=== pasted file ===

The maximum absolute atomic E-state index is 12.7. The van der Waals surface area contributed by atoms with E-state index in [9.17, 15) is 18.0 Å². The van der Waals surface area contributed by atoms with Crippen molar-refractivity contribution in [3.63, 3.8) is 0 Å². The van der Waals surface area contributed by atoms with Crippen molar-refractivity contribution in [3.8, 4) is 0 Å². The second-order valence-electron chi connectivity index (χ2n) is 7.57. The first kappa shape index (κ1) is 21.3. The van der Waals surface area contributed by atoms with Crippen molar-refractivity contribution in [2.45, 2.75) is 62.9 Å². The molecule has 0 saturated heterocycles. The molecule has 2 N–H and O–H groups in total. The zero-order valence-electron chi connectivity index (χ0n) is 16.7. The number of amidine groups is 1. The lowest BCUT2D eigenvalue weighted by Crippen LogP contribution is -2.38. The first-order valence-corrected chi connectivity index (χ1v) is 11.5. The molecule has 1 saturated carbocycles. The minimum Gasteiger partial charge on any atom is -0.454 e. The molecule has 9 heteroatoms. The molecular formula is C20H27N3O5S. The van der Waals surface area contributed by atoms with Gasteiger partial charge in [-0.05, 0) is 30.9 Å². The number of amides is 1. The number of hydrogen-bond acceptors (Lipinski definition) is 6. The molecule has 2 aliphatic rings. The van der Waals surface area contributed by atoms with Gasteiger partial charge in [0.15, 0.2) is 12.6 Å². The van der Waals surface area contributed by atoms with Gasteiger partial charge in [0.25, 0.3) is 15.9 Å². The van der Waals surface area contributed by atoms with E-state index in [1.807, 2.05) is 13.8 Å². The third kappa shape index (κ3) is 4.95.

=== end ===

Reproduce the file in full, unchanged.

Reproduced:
The maximum absolute atomic E-state index is 12.7. The van der Waals surface area contributed by atoms with E-state index in [9.17, 15) is 18.0 Å². The van der Waals surface area contributed by atoms with Crippen molar-refractivity contribution in [3.63, 3.8) is 0 Å². The van der Waals surface area contributed by atoms with Crippen molar-refractivity contribution in [3.8, 4) is 0 Å². The second-order valence-electron chi connectivity index (χ2n) is 7.57. The first kappa shape index (κ1) is 21.3. The van der Waals surface area contributed by atoms with Crippen molar-refractivity contribution in [2.45, 2.75) is 62.9 Å². The molecule has 0 saturated heterocycles. The molecule has 2 N–H and O–H groups in total. The zero-order valence-electron chi connectivity index (χ0n) is 16.7. The number of amidine groups is 1. The lowest BCUT2D eigenvalue weighted by Crippen LogP contribution is -2.38. The first-order valence-corrected chi connectivity index (χ1v) is 11.5. The molecule has 1 saturated carbocycles. The minimum Gasteiger partial charge on any atom is -0.454 e. The molecule has 9 heteroatoms. The molecular formula is C20H27N3O5S. The van der Waals surface area contributed by atoms with Gasteiger partial charge in [-0.05, 0) is 30.9 Å². The number of amides is 1. The number of hydrogen-bond acceptors (Lipinski definition) is 6. The molecule has 2 aliphatic rings. The van der Waals surface area contributed by atoms with Gasteiger partial charge in [0.15, 0.2) is 12.6 Å². The van der Waals surface area contributed by atoms with Gasteiger partial charge in [0.25, 0.3) is 15.9 Å². The van der Waals surface area contributed by atoms with E-state index in [1.807, 2.05) is 13.8 Å². The third kappa shape index (κ3) is 4.95.